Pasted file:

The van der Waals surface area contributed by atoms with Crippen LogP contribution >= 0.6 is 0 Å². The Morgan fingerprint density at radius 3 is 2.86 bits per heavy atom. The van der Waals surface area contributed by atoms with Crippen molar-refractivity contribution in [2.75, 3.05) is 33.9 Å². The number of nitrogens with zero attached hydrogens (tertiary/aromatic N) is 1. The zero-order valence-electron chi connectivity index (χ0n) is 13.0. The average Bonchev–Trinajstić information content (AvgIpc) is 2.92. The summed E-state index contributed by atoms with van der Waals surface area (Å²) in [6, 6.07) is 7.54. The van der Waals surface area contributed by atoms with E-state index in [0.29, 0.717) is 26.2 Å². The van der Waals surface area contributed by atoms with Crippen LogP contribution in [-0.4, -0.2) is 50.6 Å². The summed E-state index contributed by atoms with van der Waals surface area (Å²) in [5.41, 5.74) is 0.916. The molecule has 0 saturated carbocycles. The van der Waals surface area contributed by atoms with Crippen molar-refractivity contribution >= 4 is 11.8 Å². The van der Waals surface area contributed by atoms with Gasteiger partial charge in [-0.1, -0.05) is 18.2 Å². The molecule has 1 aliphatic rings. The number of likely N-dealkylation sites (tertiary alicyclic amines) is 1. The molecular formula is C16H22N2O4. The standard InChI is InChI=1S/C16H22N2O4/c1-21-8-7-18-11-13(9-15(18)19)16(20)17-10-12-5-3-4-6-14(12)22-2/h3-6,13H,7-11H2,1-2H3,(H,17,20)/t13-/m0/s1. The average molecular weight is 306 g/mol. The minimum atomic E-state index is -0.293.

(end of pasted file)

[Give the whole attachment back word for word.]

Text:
The van der Waals surface area contributed by atoms with Crippen LogP contribution >= 0.6 is 0 Å². The Morgan fingerprint density at radius 3 is 2.86 bits per heavy atom. The van der Waals surface area contributed by atoms with Crippen molar-refractivity contribution in [2.75, 3.05) is 33.9 Å². The number of nitrogens with zero attached hydrogens (tertiary/aromatic N) is 1. The zero-order valence-electron chi connectivity index (χ0n) is 13.0. The average Bonchev–Trinajstić information content (AvgIpc) is 2.92. The summed E-state index contributed by atoms with van der Waals surface area (Å²) in [6, 6.07) is 7.54. The van der Waals surface area contributed by atoms with E-state index in [0.29, 0.717) is 26.2 Å². The van der Waals surface area contributed by atoms with Crippen LogP contribution in [-0.4, -0.2) is 50.6 Å². The summed E-state index contributed by atoms with van der Waals surface area (Å²) in [5.41, 5.74) is 0.916. The molecule has 0 saturated carbocycles. The van der Waals surface area contributed by atoms with Crippen molar-refractivity contribution >= 4 is 11.8 Å². The van der Waals surface area contributed by atoms with Gasteiger partial charge in [-0.1, -0.05) is 18.2 Å². The molecule has 1 aliphatic rings. The number of likely N-dealkylation sites (tertiary alicyclic amines) is 1. The molecular formula is C16H22N2O4. The standard InChI is InChI=1S/C16H22N2O4/c1-21-8-7-18-11-13(9-15(18)19)16(20)17-10-12-5-3-4-6-14(12)22-2/h3-6,13H,7-11H2,1-2H3,(H,17,20)/t13-/m0/s1. The average molecular weight is 306 g/mol. The minimum atomic E-state index is -0.293.